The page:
Feeds

BlackBerry brings back call, end keys, touchpad to Q20 keyboard cutie

Oh, all right then

High performance access to file storage

MWC 2014 BlackBerry has admitted that its made its some of its traditional users who stayed loyal to the company very fed up when it dropped some of its best-loved features.

At Mobile World Congress today, the company formerly known as RIM said it would bring back the classic trackpad as well as Call ("Send"), End and Menu keys to a QWERTY phone running BB10. The Q20 will be out in the second half of the year - and will probably look something like this.

The first popular BlackBerry included a scroll wheel (or "track wheel"), but as its popularity grew, a trackball (and later an optical trackpad) was introduced, which allowed the user to edit text very accurately and quickly. But this was chucked out in the uneasy transition to BB10.

As a result, although the more modern Q10 looked like older BlackBerry, anyone expecting it to work just like one was disappointed. Text was manipulated on the touchscreen instead, which required the user to juggle the device around in the hand. It also made task switching and accessing features one-handed a lot easier. So gone was the speed that made a QWERTY BlackBerry so productive.

BlackBerry didn't announce much more about the Q20 other than that it would feature a 3.5-inch screen, larger than the Q10's 3.1-inch screen. Here's hoping BlackBerry puts more effort into the design and materials than it did with the Q5, reviewed here.

At CES earlier this year, the company said it would defend its keyboard IP against knock-offs.

BlackBerry also announced its fourth BB10 device, a low-cost 5-inch full-touchscreen phone for growth markets like Indonesia, which it had hinted about earlier. The Z3 will be the first device manufactured by Foxconn, will sell for under $200, and will be available in April. Specs haven't officially been confirmed yet. BlackBerry has "a plan to take that phone out globally with LTE sometime in the future before I die," said the very quotable CEO John Chen today.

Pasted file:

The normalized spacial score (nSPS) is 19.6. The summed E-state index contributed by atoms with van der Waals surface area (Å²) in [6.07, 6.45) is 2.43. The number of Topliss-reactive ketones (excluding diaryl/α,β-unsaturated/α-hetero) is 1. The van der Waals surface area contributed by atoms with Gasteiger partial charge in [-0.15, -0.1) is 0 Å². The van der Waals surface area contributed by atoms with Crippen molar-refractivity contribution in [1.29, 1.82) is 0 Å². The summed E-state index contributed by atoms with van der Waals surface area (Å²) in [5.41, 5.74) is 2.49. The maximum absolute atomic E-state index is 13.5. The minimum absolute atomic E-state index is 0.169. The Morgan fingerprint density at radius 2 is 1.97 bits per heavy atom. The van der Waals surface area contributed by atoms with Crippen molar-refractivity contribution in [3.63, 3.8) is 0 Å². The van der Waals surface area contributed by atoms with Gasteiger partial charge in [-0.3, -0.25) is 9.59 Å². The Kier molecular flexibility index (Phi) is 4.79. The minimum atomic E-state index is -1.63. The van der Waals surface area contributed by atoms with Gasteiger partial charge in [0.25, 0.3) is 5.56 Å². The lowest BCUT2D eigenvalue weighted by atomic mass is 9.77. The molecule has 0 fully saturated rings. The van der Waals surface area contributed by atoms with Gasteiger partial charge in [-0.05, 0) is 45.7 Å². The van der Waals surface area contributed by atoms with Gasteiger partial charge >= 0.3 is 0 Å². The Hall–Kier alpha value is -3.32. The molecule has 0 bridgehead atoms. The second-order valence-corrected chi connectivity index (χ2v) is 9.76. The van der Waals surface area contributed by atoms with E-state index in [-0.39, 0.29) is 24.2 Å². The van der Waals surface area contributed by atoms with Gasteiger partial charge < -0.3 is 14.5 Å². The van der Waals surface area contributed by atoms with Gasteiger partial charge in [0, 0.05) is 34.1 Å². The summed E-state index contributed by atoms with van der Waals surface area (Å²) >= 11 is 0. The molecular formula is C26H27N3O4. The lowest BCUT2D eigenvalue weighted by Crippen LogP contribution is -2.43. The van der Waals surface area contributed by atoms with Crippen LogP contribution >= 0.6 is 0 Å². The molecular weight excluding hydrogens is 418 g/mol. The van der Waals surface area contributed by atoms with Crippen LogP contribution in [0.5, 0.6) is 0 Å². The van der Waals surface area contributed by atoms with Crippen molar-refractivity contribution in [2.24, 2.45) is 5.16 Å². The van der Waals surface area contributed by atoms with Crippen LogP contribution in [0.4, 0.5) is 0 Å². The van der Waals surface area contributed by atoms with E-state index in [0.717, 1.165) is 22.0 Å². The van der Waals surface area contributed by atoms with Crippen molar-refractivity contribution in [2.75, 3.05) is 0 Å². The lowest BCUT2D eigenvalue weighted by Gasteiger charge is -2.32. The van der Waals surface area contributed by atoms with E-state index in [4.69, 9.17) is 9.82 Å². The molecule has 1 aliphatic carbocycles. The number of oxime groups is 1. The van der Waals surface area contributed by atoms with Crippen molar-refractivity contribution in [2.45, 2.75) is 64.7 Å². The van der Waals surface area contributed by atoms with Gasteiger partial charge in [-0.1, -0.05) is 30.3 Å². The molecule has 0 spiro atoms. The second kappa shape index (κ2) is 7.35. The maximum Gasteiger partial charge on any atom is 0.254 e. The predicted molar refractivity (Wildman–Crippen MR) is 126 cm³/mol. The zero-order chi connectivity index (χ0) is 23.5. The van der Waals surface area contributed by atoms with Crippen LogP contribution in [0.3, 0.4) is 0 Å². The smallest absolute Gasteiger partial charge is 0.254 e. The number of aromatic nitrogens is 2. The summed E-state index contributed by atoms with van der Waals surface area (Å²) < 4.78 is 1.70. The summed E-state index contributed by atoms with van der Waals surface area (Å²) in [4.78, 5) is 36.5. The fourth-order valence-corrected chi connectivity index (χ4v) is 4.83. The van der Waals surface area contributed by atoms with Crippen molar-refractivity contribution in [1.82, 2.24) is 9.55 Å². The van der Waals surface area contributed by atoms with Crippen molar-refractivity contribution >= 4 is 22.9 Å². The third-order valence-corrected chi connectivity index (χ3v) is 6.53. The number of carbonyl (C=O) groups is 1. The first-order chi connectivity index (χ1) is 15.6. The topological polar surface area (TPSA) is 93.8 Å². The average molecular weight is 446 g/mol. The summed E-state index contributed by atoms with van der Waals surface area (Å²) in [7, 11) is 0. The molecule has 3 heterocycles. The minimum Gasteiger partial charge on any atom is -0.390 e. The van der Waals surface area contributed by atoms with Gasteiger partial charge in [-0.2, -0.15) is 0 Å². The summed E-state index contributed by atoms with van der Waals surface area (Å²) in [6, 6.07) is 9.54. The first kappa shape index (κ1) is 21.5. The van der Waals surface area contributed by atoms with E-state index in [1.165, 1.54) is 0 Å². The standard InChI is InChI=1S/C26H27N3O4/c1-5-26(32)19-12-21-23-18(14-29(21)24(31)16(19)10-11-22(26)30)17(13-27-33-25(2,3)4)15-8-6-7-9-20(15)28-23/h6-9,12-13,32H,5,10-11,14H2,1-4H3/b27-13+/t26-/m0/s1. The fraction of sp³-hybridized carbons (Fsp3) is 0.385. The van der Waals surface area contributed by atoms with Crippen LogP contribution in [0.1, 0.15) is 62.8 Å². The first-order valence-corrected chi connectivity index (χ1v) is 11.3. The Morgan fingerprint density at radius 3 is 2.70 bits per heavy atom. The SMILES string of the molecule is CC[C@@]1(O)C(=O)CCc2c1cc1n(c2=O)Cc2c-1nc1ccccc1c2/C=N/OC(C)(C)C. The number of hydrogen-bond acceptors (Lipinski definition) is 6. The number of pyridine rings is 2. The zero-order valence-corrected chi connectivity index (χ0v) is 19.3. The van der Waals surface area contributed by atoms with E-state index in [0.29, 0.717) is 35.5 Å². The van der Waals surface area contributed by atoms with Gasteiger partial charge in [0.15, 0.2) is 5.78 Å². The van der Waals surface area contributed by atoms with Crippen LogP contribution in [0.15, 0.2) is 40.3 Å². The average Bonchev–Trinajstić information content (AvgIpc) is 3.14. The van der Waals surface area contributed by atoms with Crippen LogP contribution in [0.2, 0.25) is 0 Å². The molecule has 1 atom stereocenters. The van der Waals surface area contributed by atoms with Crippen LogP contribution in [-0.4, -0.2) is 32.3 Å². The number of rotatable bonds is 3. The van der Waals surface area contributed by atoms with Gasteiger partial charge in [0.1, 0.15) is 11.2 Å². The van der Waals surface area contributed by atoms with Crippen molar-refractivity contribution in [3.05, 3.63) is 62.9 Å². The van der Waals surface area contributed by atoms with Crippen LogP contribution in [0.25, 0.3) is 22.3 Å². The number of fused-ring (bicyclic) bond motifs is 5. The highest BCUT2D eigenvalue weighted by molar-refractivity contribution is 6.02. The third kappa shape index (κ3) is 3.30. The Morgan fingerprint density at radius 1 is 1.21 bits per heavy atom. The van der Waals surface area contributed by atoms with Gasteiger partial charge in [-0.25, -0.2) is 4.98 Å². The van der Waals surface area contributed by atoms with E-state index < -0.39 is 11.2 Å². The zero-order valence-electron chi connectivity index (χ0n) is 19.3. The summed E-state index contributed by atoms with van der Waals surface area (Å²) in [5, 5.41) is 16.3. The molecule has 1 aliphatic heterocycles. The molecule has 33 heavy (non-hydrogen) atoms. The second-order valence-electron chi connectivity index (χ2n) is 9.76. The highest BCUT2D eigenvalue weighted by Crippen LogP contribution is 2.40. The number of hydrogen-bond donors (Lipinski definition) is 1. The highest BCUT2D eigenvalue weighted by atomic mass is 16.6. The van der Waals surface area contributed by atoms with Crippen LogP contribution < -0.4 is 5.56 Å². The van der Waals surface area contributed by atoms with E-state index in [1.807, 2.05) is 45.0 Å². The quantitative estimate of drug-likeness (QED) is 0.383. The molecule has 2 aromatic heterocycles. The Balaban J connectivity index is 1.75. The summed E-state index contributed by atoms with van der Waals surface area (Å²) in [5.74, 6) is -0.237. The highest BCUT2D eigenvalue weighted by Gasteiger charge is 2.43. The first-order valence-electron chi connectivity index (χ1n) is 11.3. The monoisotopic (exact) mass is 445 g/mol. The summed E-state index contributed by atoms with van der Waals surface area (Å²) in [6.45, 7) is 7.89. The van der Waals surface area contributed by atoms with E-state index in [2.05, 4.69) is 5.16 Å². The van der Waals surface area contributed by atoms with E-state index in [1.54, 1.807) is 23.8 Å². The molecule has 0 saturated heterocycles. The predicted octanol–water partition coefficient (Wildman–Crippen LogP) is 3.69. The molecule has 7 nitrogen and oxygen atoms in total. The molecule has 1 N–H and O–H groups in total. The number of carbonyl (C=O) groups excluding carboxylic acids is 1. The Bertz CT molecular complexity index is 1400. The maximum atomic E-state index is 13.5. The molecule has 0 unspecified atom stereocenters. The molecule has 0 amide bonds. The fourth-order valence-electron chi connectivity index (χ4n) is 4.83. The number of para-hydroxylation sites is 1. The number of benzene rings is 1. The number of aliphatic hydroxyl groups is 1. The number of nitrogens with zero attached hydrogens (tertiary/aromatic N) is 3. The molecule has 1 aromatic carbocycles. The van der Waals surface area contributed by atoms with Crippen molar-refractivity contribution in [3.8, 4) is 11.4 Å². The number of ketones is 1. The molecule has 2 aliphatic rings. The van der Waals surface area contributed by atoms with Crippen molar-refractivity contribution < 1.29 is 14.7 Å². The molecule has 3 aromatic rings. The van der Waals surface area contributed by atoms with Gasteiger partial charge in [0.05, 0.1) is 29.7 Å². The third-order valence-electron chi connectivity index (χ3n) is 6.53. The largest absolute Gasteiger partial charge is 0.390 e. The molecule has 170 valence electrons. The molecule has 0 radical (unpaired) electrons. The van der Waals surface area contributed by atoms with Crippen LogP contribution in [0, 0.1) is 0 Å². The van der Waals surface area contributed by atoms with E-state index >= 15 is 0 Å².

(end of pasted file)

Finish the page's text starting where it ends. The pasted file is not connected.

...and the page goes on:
Newer BlackBerrys running the latest version of the OS can install Android apps directly and run them with a high degree of compatibility – unlike Nokia's Android, revealed here yesterday. Although BlackBerry doesn't even mention it - its news release didn't refer to the new Android runtime at all. That's probably because you need to sideload an app like Snap first, which is fairly trivial for technical users but perhaps not for the mass market.

BlackBerry also announced new version of its enterprise MDM software, BES12, and said BBM messenger would come to Windows Phone as well as to the mutant "Nokiadroid" open-source Android in the new cheap Nokia devices. ®

Combat fraud and increase customer satisfaction

More from The Register

next story
Dropbox defends fantastically badly timed Condoleezza Rice appointment
'Nothing is going to change with Dr. Rice's appointment,' file sharer promises
Audio fans, prepare yourself for the Second Coming ... of Blu-ray
High Fidelity Pure Audio – is this what your ears have been waiting for?
Did a date calculation bug just cost hard-up Co-op Bank £110m?
And just when Brit banking org needs £400m to stay afloat
Sorry London, Europe's top tech city is Munich
New 'Atlas of ICT Activity' finds innovation isn't happening at Silicon Roundabout
MtGox chief Karpelès refuses to come to US for g-men's grilling
Bitcoin baron says he needs another lawyer for FinCEN chat
Zucker punched: Google gobbles Facebook-wooed Titan Aerospace
Up, up and away in my beautiful balloon flying broadband-bot
Apple DOMINATES the Valley, rakes in more profit than Google, HP, Intel, Cisco COMBINED
Cook & Co. also pay more taxes than those four worthies PLUS eBay and Oracle
prev story

Whitepapers

Designing a defence for mobile apps
In this whitepaper learn the various considerations for defending mobile applications; from the mobile application architecture itself to the myriad testing technologies needed to properly assess mobile applications risk.
3 Big data security analytics techniques
Applying these Big Data security analytics techniques can help you make your business safer by detecting attacks early, before significant damage is done.
Five 3D headsets to be won!
We were so impressed by the Durovis Dive headset we’ve asked the company to give some away to Reg readers.
The benefits of software based PBX
Why you should break free from your proprietary PBX and how to leverage your existing server hardware.
Securing web applications made simple and scalable
In this whitepaper learn how automated security testing can provide a simple and scalable way to protect your web applications.